Take the 2-minute tour ×
Stack Overflow is a question and answer site for professional and enthusiast programmers. It's 100% free, no registration required.

I need to do a left outer join in rails, but I need the model objects to be for the joined table.

What I want is a list of the days, with the metrics for each day. I need to have all days regardless of whether or not there were metrics, but I don't want to make a bunch of round trips to the database.

This works, but causes problems because it thinks I have PeriodDay objects when I really want Metric objects:

PeriodDay.select("metrics.*").join('LEFT OUTER JOIN metrics ON period_days.date = metrics.date').where('period_id = ?', current_period)

I can use find_by_sql on the Metric object, but the query building is more complicated (and conditional) than this simplified example, so I would rather figure out the "rails way" for this problem.

share|improve this question
    
By definition a LEFT OUTER JOIN like this can result in metric objects that don't exist, so it does not make sense to have metric objects with NULL ids. You need to get PeriodDay objects as the result. –  Pan Thomakos Feb 10 '11 at 20:20
    
@Pan Thomakos yes, there could be null ids, but I don't need to reference the ids (no updating, etc). If I have PeriodDay objects then all of the Metric fields are treated as strings, which is a huge PITA. –  Jackson Miller Feb 10 '11 at 20:32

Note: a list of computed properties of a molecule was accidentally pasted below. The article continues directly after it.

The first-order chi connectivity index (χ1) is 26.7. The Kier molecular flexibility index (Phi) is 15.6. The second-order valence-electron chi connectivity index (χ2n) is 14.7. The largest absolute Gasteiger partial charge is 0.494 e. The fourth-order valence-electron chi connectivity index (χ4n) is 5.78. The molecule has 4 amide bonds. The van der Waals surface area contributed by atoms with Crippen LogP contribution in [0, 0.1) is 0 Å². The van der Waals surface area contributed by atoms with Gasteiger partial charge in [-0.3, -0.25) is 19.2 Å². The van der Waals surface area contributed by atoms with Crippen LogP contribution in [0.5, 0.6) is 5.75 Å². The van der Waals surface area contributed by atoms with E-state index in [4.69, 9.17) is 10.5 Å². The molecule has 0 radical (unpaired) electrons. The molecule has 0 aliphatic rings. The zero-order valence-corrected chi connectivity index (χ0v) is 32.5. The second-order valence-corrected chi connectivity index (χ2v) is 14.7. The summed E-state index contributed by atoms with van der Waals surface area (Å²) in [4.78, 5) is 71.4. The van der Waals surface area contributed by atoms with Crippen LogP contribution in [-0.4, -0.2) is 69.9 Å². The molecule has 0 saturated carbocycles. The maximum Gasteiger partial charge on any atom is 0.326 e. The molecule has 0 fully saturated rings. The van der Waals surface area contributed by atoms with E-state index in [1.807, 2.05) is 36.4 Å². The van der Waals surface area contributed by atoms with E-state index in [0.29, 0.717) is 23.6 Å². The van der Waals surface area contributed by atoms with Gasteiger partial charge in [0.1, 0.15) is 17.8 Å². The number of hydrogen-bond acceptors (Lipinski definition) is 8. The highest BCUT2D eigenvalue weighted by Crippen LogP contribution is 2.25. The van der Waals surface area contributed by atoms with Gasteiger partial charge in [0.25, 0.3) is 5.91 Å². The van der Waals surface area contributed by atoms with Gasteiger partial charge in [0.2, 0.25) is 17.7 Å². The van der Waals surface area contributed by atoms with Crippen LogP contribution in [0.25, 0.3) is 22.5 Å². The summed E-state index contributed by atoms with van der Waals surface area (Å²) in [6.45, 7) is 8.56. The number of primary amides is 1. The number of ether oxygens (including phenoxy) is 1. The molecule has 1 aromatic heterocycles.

The problem is that because you are doing a left outer join, where the primary table is period_days, you have the chance of having a lot of entirely NULL metrics objects with only period_day information. If you were doing a 'metrics LEFT OUTER JOIN period_days' then this would be a different thing. –  Pan Thomakos Feb 10 '11 at 20:51
    
I understand the significance of the LEFT OUTER JOIN. See my current workaround as an answer below. This results in the desired outcome, but there has to be a better way. –  Jackson Miller Feb 10 '11 at 21:05

2 Answers 2

My current workaround is to loop through the records and create Metric objects from the attributes of the PeriodDay object. It doesn't feel efficient, but it is better than making multiple database calls.

metrics = []
recs = PeriodDay.select("metrics.*").join('LEFT OUTER JOIN metrics ON period_days.date = metrics.date').where('period_id = ?', current_period)
for rec in recs
  metrics << Metric.new(rec.attributes)
end
share|improve this answer

Assuming that Period has many PeriodDay has many Metric, and that period_id is an attribute of your PeriodDay model, your workaround should be identical to something like this:

Metric.includes(:period_day).where(:period_day => {:period_id => @current_period})

This doesn't get you a list of days with their respective Metric objects as you mentioned in the original question, but it gets you a list of all Metric objects for a particular period. (unless I'm missing something...)

If you want a list of PeriodDay objects with their included Metric objects, you can use includes instead of joins.

PeriodDay.includes(:metrics).where(:period_id => @current_period)

This will execute two queries (one to get period days and the other to get metrics) but it is a lot more readable.

share|improve this answer
    
The first solution doesn't work because I need blank Metric objects for days in the period where a metric object doesn't exist. The second solution doesn't work because I need metric objects and that returns PeriodDay objects. –  Jackson Miller Sep 1 '11 at 13:20

Your Answer

 
discard

By posting your answer, you agree to the privacy policy and terms of service.

Not the answer you're looking for? Browse other questions tagged or ask your own question.